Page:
We are a commune of inquiring, skeptical, politically centrist, capitalist, anglophile, traditionalist New England Yankee humans, humanoids, and animals with many interests beyond and above politics. Each of us has had a high-school education (or GED), but all had ADD so didn't pay attention very well, especially the dogs. Each one of us does "try my best to be just like I am," and none of us enjoys working for others, including for Maggie, from whom we receive neither a nickel nor a dime. Freedom from nags, cranks, government, do-gooders, control-freaks and idiots is all that we ask for.
Megan McArle explains simply why cutting the profits of drug companies will damage R&D. A quote:
I don't think of R&D as a budgeting problem; I think of it as an investment problem. After all, even if the pharmaceutical industry has no profits right now, they can borrow the money in the financial markets at fairly attractive rates.
The main obstacle to R&D, then, is not the current state of pharmaceutical industry profits; it is the potential return on the investment in R&D. After all, Merck doesn't have to make drugs; it could generate a nice, safe return of 5% a year in government bonds. Or it could get into some other business, such as making soap. If you drive down the profits on new drugs too far, it stops making sense to invest in new drugs, even if there is a small profit to be made on current production.
Exactly right. In fact, I feel that it was wrong to institute time limits on drug patents. (h/t, Big Pharma vs. Big Gov at NE Repub.)
In fact, I feel that it was wrong to institute time limits on drug patents. What other industry has to put up with that sort of theft of your investments and discoveries?
All of them. All patents are issued for a limited time. United States Code Title 35, Part II, Chapter 14, section 154. The cited law is clearly not the whole story, though, because I know I've seen knockoff products appear in much less than 20 years. In fact, the typical duration of a patent appears to be about five to seven years for all products, just as it is for drugs and medicines.
I don't have problems with the profits of pharma nor with the patent system... the legal overhead we have instituted on that system, however, I do have problems with.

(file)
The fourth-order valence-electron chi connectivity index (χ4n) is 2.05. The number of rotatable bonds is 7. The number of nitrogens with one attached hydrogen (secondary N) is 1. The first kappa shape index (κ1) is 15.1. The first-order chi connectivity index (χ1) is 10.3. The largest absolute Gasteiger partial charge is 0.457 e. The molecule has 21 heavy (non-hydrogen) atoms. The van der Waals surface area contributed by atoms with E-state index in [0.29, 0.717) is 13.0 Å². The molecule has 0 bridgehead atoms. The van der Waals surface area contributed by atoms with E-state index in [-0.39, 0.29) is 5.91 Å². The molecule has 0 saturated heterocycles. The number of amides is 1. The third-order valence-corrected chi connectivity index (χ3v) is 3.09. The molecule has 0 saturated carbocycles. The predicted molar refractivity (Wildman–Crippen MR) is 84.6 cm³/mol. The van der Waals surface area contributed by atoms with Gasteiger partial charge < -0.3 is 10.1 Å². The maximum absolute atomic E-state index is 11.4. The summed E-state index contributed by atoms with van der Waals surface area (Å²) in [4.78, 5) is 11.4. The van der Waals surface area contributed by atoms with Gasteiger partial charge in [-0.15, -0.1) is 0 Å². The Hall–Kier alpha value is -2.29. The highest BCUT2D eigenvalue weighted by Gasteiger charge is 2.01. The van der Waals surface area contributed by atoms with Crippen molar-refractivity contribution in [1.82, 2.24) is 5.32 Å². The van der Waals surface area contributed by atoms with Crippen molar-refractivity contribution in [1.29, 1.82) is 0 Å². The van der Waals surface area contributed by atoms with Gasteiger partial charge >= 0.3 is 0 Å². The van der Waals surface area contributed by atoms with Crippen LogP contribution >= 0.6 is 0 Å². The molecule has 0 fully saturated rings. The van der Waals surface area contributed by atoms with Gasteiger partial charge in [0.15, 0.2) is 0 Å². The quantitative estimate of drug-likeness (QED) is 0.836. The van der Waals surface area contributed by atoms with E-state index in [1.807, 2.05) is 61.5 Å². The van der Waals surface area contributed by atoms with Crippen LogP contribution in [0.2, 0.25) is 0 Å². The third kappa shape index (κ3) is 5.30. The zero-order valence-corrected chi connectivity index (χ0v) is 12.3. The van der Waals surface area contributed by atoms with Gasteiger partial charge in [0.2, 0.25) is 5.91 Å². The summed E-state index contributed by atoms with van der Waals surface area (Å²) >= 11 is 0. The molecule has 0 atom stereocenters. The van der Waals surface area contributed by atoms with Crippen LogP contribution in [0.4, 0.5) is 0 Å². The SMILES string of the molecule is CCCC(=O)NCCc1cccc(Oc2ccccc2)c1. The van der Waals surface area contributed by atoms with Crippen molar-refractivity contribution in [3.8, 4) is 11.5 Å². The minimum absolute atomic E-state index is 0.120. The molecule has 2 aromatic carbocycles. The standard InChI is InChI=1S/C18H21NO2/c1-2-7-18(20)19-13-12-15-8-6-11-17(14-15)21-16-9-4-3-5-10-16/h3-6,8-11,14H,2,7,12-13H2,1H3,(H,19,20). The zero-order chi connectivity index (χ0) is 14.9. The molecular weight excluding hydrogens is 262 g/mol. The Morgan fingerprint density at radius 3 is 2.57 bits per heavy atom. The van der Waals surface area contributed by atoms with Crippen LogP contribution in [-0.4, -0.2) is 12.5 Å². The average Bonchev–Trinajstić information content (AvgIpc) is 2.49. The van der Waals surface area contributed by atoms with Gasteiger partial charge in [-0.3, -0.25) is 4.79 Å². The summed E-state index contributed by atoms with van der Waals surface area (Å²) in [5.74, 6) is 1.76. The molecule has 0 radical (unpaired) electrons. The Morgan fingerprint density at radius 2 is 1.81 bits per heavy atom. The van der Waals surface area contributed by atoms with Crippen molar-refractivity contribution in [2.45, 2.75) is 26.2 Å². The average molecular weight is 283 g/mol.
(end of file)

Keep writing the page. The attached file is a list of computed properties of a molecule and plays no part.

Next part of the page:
For all the demonization of drugs that have ill effects, like that of thalidomide, the medication, itself, actually has other uses outside of the one that was pushed at consumers (morning sickness). Because of the harsh reactions to that medication, and the lengthy methodology to approve new drugs, we have the dual effect that new medications are safer, but that those that have been demonized or restricted from wide use cannot be made or sold for restricted use for diseases that they are useful against. If memory serves thalidomide proved to be one of the few drugs that was effective against Hanson's disease... leprosy.
Part of the cost is not just research, which most companies put at a
Thalidomide is an interesting story. When it was discovered in the 1950s, scientists did not understand chiral chemistry.
Think of chiral chemistry as molecules that are mirror images - like your right and left hand. One molecule is efficacious and the other can be harmful.
In the case of thalidomide, the lack of distinction led to horrible birth defects.
Today, thalidomide is the core of Celegene's success. Celegene has used the fact that thalidomide is a controlled substance as a barrier to entry even though the patent on thalidomide has long since expired.
Celegene is using thalidomide and its derivatives in cancer treatment.
deep in the bowels of the gestating Brave New World, central planning theorists are drooling over the power a welfare-state could amass if only it didn't go broke caring for the no-longer-productive. Big Pharma ain't helping them at all, what with extending the human life span and all. In fact, Big Pharma is an enemy of the Brave New World.
It is such a slippery slope when the sanctity of life is removed. It makes it easy to disenfranchise the unborn who have no voice for themselves. Why not add those unproductive old people to the list too?
I fear the liberal world of moral relativism and the supremacy of man.
U.S. News & World Report had a long article about our aging population and how they're living 'youthful' lives well into their 90's thanks to wonderful new drugs and better lifestyles. Before I got to the end of the article, I was thinking about what you said..... not the political side, but the simple economic side. And the thing is, it's such a no-no topic to discuss. You don't want to come off sounding as if old people should buy the farm and get out of the way! The facts as they portrayed them are that we are a decade 'younger' now than our parents.
That means Buddy, at 80, you're really 70. :) Ain'tcha glad, honey??